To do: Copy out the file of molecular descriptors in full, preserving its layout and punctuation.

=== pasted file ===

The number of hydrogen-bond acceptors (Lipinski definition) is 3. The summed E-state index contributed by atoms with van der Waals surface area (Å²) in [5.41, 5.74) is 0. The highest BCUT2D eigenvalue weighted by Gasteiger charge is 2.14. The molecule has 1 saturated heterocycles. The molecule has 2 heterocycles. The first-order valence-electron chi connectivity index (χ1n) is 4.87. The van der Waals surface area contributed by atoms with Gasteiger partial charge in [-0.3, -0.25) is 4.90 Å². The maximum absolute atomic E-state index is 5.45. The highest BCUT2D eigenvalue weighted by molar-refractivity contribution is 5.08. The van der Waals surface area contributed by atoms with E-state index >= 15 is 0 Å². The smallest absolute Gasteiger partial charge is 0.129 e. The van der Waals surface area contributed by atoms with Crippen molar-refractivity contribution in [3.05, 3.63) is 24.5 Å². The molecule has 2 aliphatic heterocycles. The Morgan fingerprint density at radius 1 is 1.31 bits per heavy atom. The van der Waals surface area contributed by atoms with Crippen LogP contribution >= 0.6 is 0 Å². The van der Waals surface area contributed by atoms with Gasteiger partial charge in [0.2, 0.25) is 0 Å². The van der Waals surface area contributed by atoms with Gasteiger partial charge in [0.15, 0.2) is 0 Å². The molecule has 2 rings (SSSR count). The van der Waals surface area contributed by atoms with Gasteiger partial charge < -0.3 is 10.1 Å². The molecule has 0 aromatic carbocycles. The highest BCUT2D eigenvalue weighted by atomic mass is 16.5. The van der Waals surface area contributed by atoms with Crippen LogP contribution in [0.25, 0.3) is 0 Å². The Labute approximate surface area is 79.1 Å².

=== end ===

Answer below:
The number of hydrogen-bond acceptors (Lipinski definition) is 3. The summed E-state index contributed by atoms with van der Waals surface area (Å²) in [5.41, 5.74) is 0. The highest BCUT2D eigenvalue weighted by Gasteiger charge is 2.14. The molecule has 1 saturated heterocycles. The molecule has 2 heterocycles. The first-order valence-electron chi connectivity index (χ1n) is 4.87. The van der Waals surface area contributed by atoms with Gasteiger partial charge in [-0.3, -0.25) is 4.90 Å². The maximum absolute atomic E-state index is 5.45. The highest BCUT2D eigenvalue weighted by molar-refractivity contribution is 5.08. The van der Waals surface area contributed by atoms with E-state index >= 15 is 0 Å². The smallest absolute Gasteiger partial charge is 0.129 e. The van der Waals surface area contributed by atoms with Crippen molar-refractivity contribution in [3.05, 3.63) is 24.5 Å². The molecule has 2 aliphatic heterocycles. The Morgan fingerprint density at radius 1 is 1.31 bits per heavy atom. The van der Waals surface area contributed by atoms with Crippen LogP contribution >= 0.6 is 0 Å². The van der Waals surface area contributed by atoms with Gasteiger partial charge in [0.2, 0.25) is 0 Å². The van der Waals surface area contributed by atoms with Gasteiger partial charge in [0.15, 0.2) is 0 Å². The molecule has 2 rings (SSSR count). The van der Waals surface area contributed by atoms with Gasteiger partial charge < -0.3 is 10.1 Å². The molecule has 0 aromatic carbocycles. The highest BCUT2D eigenvalue weighted by atomic mass is 16.5. The van der Waals surface area contributed by atoms with Crippen LogP contribution in [0.25, 0.3) is 0 Å². The Labute approximate surface area is 79.1 Å².